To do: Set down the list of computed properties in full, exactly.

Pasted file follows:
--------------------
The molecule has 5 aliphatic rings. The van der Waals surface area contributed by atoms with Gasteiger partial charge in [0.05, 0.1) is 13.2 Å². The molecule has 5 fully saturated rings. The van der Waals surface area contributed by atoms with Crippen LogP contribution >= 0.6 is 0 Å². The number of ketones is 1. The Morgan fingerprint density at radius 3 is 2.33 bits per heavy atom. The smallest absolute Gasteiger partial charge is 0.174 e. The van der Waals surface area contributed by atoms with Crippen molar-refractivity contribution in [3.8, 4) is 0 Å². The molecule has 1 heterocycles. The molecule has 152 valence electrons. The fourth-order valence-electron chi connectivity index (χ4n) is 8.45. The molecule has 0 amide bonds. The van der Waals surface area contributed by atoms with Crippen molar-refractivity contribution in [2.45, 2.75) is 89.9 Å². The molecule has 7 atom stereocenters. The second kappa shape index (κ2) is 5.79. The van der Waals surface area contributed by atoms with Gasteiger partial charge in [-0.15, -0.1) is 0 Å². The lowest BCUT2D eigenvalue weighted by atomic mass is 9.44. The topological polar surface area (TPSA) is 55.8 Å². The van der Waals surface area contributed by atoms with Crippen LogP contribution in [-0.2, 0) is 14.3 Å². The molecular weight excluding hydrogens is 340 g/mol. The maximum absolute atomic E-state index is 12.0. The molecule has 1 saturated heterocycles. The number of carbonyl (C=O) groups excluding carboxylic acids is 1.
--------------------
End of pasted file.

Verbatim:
The molecule has 5 aliphatic rings. The van der Waals surface area contributed by atoms with Gasteiger partial charge in [0.05, 0.1) is 13.2 Å². The molecule has 5 fully saturated rings. The van der Waals surface area contributed by atoms with Crippen LogP contribution >= 0.6 is 0 Å². The number of ketones is 1. The Morgan fingerprint density at radius 3 is 2.33 bits per heavy atom. The smallest absolute Gasteiger partial charge is 0.174 e. The van der Waals surface area contributed by atoms with Crippen molar-refractivity contribution in [3.8, 4) is 0 Å². The molecule has 1 heterocycles. The molecule has 152 valence electrons. The fourth-order valence-electron chi connectivity index (χ4n) is 8.45. The molecule has 0 amide bonds. The van der Waals surface area contributed by atoms with Crippen molar-refractivity contribution in [2.45, 2.75) is 89.9 Å². The molecule has 7 atom stereocenters. The second kappa shape index (κ2) is 5.79. The van der Waals surface area contributed by atoms with Gasteiger partial charge in [-0.15, -0.1) is 0 Å². The lowest BCUT2D eigenvalue weighted by atomic mass is 9.44. The topological polar surface area (TPSA) is 55.8 Å². The van der Waals surface area contributed by atoms with Crippen LogP contribution in [-0.2, 0) is 14.3 Å². The molecular weight excluding hydrogens is 340 g/mol. The maximum absolute atomic E-state index is 12.0. The molecule has 1 saturated heterocycles. The number of carbonyl (C=O) groups excluding carboxylic acids is 1.